I have never heard of lyme actually causing sleep apnea, although I wouldn't be surprised about lyme causing just about anything. I do know that my sinuses and my ears feel better than they have in years since I started taking antibiotics. I had chronic sinus congestion and pain on one side and also fluid in the middle ear on the same side for years and years. I could make it go away by taking high doses of guifenesen (always the doctor's solution) but it never truly went away until I started treating lyme.
I only went to the doctor for it when I couldn't stand it anymore and they always gave me a temporary solution. Now I see that lyme was affecting me that way, but I only realized after starting lyme treatment.
The thing is, I have a deviated septum so I was predisposed to the problem and lyme being opportunistic, I think it just took advantage of that weak area. If I had to guess, I would say sleep apnea would be the same. Maybe you are predisposed to it because of something else and the lyme just exaggerates the problem.
Does anyone know if Lyme's disease can cause sleep apnea? Or does it just make it worse?
Like sleeperwoken said, Lyme seems to cause just about everything.
When my symptoms first started, I had a sleep study done. They found that I had 21 "arousals" an our but my oxygen levels were good enough that I did not have apnea in the clinical sense.
However, waking up 21 times an hour cannot be good for sleep or your health so I lost a lot of weight. I was never obese, I just went from 175lbs to close to 200lbs in six months when I was on Elavil, which increases your appetite.
I lost the 25 pounds and my sleep is much better.
Sorry for the tangent but to answer your question, if you're having sleep difficulties, I can't see Lyme not making them worse.
i have sleeping problems to and though i have no proof the lyme disease has greatly effected my sleep.i was not sleeping at all and was always exhausted. i told my doctor and though i still have bad nights the med i am on has greatly helped my sleep. try asking your doctor or go online to see what other doctors have to say.if you have a good doctor, he will greatly help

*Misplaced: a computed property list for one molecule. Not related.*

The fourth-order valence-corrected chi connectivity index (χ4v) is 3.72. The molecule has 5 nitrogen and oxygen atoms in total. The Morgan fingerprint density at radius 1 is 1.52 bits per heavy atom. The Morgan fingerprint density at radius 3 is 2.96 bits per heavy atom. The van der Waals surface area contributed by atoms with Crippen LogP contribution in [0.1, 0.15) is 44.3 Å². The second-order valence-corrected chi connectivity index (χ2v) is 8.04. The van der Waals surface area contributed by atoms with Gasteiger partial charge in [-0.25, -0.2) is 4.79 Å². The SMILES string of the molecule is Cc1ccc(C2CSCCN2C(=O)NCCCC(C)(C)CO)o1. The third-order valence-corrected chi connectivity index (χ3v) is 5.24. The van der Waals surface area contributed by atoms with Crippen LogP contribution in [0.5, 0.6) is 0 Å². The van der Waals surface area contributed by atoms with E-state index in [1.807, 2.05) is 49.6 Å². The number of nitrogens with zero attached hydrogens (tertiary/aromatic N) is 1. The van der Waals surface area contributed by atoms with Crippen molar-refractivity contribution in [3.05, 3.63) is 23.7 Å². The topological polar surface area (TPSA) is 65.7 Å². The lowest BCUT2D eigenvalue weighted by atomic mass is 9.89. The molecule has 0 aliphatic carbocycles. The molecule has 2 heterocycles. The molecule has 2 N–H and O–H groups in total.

In my case, it always strikes at the same time (around 4:30 in the morning). All of a sudden I stop breathing, fly up out of bed, and gasp for air. I have had this, plus shortness of breath ever since contracting Lyme. Often, I wake up 20 or more times during the night unable to catch my breath.
I was prescribed Albuterol (rescue inhaler), but it does nothing. Breathing cold air seems to help somewhat.
I am not overweight, and do not have a history of sleep apnea. It only surfaced once I caught Lyme.
I strongly suspect that I have Lyme disease but don't have a clinical diagnoses as of yet. I drive a lot for work and have a very hard time staying alert. I'm going to see a doctor and try a drug called provigil. Maybe it would help you? Lyme will mess up your sleep cycle I understand.
I had a sleep study done 2 1/2 years ago before I was diagnosed with Lymes, but I did have it at the time. I was trying to figure out why I was so exhausted. My study came back that I had 59 "respiratory effor arousals" on average every hour. No one could tell me what this was caused from. I didn't actually have any "obstructive sleep apnea". They put me on a CPAP which I was on for about 6 months, while I was pregnant. After I had my baby and lost some weight I could no longer tolerate the CPAP. But since I didn't have sleep apnea I'm not sure how much it was helping. I'm sure the extra oxygen I was getting at night helped but the important thing is to get to the root of why you are waking up. It could be something as simple as muscle or joing pain, which is very common with Lymes. I also clench my teeth at night, which my TMJ doctor said your body could do very naturally because it's trying to figure out how to heal itself? Anyway, I'm sorry I don't have a clear answer for you but just wanted to point out the the sleep "arousals" could be caused by a number of things and it doesn't necessarily mean that you have sleep apnea.